data, and is suitable for much larger raster layers:

` prep_sar_data2(row = row, col = col) sar_list <-`

`## Range of permissible rho values: -1 1`

```
stan_sar(y ~ z,
fit <-data = grid,
centerx = TRUE,
sar_parts = sar_list,
iter = 500,
chains = 4,
slim = TRUE #,
# cores = 4, # for multi-core processing
)
```

```
##
## *Setting prior parameters for intercept
```

`## Distribution: normal`

```
## location scale
## 1 0.035 5
```

```
##
## *Setting prior parameters for beta
## Distribution: normal
```

```
## location scale
## 1 0 5
```

```
##
## *Setting prior for SAR scale parameter (sar_scale)
```

`## Distribution: student_t`

```
## df location scale
## 1 10 0 3
```

```
##
## *Setting prior for SAR spatial autocorrelation parameter (sar_rho)
```

`## Distribution: uniform`

```
## lower upper
## 1 -1 1
##
## SAMPLING FOR MODEL 'foundation' NOW (CHAIN 1).
## Chain 1:
## Chain 1: Gradient evaluation took 0.000508 seconds
## Chain 1: 1000 transitions using 10 leapfrog steps per transition would take 5.08 seconds.
## Chain 1: Adjust your expectations accordingly!
## Chain 1:
## Chain 1:
## Chain 1: Iteration: 1 / 500 [ 0%] (Warmup)
## Chain 1: Iteration: 251 / 500 [ 50%] (Sampling)
## Chain 1: Iteration: 500 / 500 [100%] (Sampling)
## Chain 1:
## Chain 1: Elapsed Time: 3.553 seconds (Warm-up)
## Chain 1: 0.77 seconds (Sampling)
## Chain 1: 4.323 seconds (Total)
## Chain 1:
##
## SAMPLING FOR MODEL 'foundation' NOW (CHAIN 2).
## Chain 2:
## Chain 2: Gradient evaluation took 0.000524 seconds
## Chain 2: 1000 transitions using 10 leapfrog steps per transition would take 5.24 seconds.
## Chain 2: Adjust your expectations accordingly!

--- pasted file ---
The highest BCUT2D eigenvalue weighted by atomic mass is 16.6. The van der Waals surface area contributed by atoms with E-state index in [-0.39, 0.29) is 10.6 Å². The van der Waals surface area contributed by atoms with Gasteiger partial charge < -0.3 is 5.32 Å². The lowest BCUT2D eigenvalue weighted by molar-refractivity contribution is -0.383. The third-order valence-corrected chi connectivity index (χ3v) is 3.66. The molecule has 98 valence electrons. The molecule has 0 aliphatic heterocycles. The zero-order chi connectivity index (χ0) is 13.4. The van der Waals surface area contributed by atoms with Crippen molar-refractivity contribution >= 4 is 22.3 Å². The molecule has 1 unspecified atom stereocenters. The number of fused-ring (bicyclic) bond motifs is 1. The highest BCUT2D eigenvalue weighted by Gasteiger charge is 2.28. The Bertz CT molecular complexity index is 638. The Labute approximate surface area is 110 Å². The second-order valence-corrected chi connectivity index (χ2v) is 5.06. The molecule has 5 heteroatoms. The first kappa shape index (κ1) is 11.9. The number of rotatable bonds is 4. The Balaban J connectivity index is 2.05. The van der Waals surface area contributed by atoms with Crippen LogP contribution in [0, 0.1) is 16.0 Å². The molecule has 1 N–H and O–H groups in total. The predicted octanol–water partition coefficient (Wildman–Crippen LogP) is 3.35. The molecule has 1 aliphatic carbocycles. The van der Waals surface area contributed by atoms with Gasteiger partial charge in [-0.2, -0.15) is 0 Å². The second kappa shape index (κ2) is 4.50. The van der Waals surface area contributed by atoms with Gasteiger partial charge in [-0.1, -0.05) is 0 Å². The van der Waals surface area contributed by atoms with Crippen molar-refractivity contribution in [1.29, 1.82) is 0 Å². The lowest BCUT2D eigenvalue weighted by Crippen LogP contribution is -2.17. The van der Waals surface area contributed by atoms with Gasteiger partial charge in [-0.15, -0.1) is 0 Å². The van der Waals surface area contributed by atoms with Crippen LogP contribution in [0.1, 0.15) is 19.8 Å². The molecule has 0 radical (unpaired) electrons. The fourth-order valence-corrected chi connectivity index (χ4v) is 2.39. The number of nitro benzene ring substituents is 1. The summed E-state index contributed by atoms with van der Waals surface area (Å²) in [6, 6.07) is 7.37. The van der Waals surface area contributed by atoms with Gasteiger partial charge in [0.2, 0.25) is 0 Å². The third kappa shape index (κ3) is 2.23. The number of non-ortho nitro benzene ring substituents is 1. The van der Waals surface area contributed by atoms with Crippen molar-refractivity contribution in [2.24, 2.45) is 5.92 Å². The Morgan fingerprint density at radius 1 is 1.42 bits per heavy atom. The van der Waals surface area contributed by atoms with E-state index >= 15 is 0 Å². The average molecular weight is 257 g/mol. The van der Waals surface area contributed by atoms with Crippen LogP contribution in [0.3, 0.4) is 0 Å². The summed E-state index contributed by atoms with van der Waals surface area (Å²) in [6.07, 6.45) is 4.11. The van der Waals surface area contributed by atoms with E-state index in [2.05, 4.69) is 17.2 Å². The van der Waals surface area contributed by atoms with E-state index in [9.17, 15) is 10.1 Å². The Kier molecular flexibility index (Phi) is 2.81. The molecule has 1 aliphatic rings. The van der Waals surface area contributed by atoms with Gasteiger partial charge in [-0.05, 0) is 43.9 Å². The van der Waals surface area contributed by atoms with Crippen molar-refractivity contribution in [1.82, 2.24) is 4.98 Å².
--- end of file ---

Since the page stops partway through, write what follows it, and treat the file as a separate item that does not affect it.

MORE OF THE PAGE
## Chain 2:
## Chain 2:
## Chain 2: Iteration: 1 / 500 [ 0%] (Warmup)
## Chain 2: Iteration: 251 / 500 [ 50%] (Sampling)
## Chain 2: Iteration: 500 / 500 [100%] (Sampling)
## Chain 2:
## Chain 2: Elapsed Time: 1.489 seconds (Warm-up)
## Chain 2: 0.806 seconds (Sampling)
## Chain 2: 2.295 seconds (Total)
## Chain 2:
##
## SAMPLING FOR MODEL 'foundation' NOW (CHAIN 3).
## Chain 3:
## Chain 3: Gradient evaluation took 0.000443 seconds
## Chain 3: 1000 transitions using 10 leapfrog steps per transition would take 4.43 seconds.
## Chain 3: Adjust your expectations accordingly!
## Chain 3:
## Chain 3:
## Chain 3: Iteration: 1 / 500 [ 0%] (Warmup)
## Chain 3: Iteration: 251 / 500 [ 50%] (Sampling)
## Chain 3: Iteration: 500 / 500 [100%] (Sampling)
## Chain 3:
## Chain 3: Elapsed Time: 1.436 seconds (Warm-up)
## Chain 3: 0.773 seconds (Sampling)
## Chain 3: 2.209 seconds (Total)
## Chain 3:
##
## SAMPLING FOR MODEL 'foundation' NOW (CHAIN 4).
## Chain 4:
## Chain 4: Gradient evaluation took 0.000763 seconds
## Chain 4: 1000 transitions using 10 leapfrog steps per transition would take 7.63 seconds.
## Chain 4: Adjust your expectations accordingly!
## Chain 4:
## Chain 4:
## Chain 4: Iteration: 1 / 500 [ 0%] (Warmup)
## Chain 4: Iteration: 251 / 500 [ 50%] (Sampling)
## Chain 4: Iteration: 500 / 500 [100%] (Sampling)